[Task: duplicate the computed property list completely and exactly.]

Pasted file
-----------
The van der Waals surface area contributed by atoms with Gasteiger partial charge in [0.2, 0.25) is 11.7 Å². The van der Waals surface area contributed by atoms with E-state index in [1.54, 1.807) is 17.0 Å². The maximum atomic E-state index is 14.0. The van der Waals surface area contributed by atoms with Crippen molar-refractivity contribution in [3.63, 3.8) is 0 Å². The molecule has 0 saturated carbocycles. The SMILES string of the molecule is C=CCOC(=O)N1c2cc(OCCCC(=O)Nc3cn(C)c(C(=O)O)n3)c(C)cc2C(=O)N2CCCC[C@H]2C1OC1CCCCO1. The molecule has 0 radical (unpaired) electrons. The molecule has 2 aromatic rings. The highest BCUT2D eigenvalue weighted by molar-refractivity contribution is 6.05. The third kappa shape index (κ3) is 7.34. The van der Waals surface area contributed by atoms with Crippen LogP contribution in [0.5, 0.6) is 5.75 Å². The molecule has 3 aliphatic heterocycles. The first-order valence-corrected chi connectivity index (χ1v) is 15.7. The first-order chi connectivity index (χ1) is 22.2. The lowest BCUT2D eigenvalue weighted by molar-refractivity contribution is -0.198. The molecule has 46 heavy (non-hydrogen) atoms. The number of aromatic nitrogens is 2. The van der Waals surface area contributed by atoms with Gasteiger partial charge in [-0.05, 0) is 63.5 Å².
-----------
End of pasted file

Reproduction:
The van der Waals surface area contributed by atoms with Gasteiger partial charge in [0.2, 0.25) is 11.7 Å². The van der Waals surface area contributed by atoms with E-state index in [1.54, 1.807) is 17.0 Å². The maximum atomic E-state index is 14.0. The van der Waals surface area contributed by atoms with Crippen molar-refractivity contribution in [3.63, 3.8) is 0 Å². The molecule has 0 saturated carbocycles. The SMILES string of the molecule is C=CCOC(=O)N1c2cc(OCCCC(=O)Nc3cn(C)c(C(=O)O)n3)c(C)cc2C(=O)N2CCCC[C@H]2C1OC1CCCCO1. The molecule has 0 radical (unpaired) electrons. The molecule has 2 aromatic rings. The highest BCUT2D eigenvalue weighted by molar-refractivity contribution is 6.05. The third kappa shape index (κ3) is 7.34. The van der Waals surface area contributed by atoms with Crippen LogP contribution in [0.5, 0.6) is 5.75 Å². The molecule has 3 aliphatic heterocycles. The first-order valence-corrected chi connectivity index (χ1v) is 15.7. The first-order chi connectivity index (χ1) is 22.2. The lowest BCUT2D eigenvalue weighted by molar-refractivity contribution is -0.198. The molecule has 46 heavy (non-hydrogen) atoms. The number of aromatic nitrogens is 2. The van der Waals surface area contributed by atoms with Gasteiger partial charge in [-0.05, 0) is 63.5 Å².